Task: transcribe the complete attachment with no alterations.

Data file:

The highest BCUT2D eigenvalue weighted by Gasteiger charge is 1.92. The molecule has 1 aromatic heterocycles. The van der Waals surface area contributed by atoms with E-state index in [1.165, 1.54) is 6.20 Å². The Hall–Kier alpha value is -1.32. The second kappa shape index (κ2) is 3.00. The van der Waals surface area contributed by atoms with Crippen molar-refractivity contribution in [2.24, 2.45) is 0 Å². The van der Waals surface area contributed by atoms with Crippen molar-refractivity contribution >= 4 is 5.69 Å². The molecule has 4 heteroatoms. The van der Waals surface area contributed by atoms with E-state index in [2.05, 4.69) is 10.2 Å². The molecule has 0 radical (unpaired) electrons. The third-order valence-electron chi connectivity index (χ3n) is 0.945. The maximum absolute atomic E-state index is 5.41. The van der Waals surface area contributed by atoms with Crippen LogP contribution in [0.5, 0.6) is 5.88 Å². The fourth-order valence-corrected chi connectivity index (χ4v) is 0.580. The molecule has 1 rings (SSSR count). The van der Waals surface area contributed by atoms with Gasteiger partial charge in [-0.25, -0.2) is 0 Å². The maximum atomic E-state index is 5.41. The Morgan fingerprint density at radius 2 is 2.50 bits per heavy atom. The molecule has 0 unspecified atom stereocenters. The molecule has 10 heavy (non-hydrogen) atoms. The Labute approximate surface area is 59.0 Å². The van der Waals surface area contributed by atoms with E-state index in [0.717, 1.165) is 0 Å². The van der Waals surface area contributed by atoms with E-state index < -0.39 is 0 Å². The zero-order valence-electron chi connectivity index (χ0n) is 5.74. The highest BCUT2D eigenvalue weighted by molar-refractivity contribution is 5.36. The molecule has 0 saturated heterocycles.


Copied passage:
The highest BCUT2D eigenvalue weighted by Gasteiger charge is 1.92. The molecule has 1 aromatic heterocycles. The van der Waals surface area contributed by atoms with E-state index in [1.165, 1.54) is 6.20 Å². The Hall–Kier alpha value is -1.32. The second kappa shape index (κ2) is 3.00. The van der Waals surface area contributed by atoms with Crippen molar-refractivity contribution in [2.24, 2.45) is 0 Å². The van der Waals surface area contributed by atoms with Crippen molar-refractivity contribution >= 4 is 5.69 Å². The molecule has 4 heteroatoms. The van der Waals surface area contributed by atoms with E-state index in [2.05, 4.69) is 10.2 Å². The molecule has 0 radical (unpaired) electrons. The third-order valence-electron chi connectivity index (χ3n) is 0.945. The maximum absolute atomic E-state index is 5.41. The van der Waals surface area contributed by atoms with Crippen LogP contribution in [0.5, 0.6) is 5.88 Å². The fourth-order valence-corrected chi connectivity index (χ4v) is 0.580. The molecule has 1 rings (SSSR count). The van der Waals surface area contributed by atoms with Gasteiger partial charge in [-0.25, -0.2) is 0 Å². The maximum atomic E-state index is 5.41. The Morgan fingerprint density at radius 2 is 2.50 bits per heavy atom. The molecule has 0 unspecified atom stereocenters. The molecule has 10 heavy (non-hydrogen) atoms. The Labute approximate surface area is 59.0 Å². The van der Waals surface area contributed by atoms with E-state index in [0.717, 1.165) is 0 Å². The van der Waals surface area contributed by atoms with E-state index < -0.39 is 0 Å². The zero-order valence-electron chi connectivity index (χ0n) is 5.74. The highest BCUT2D eigenvalue weighted by molar-refractivity contribution is 5.36. The molecule has 0 saturated heterocycles.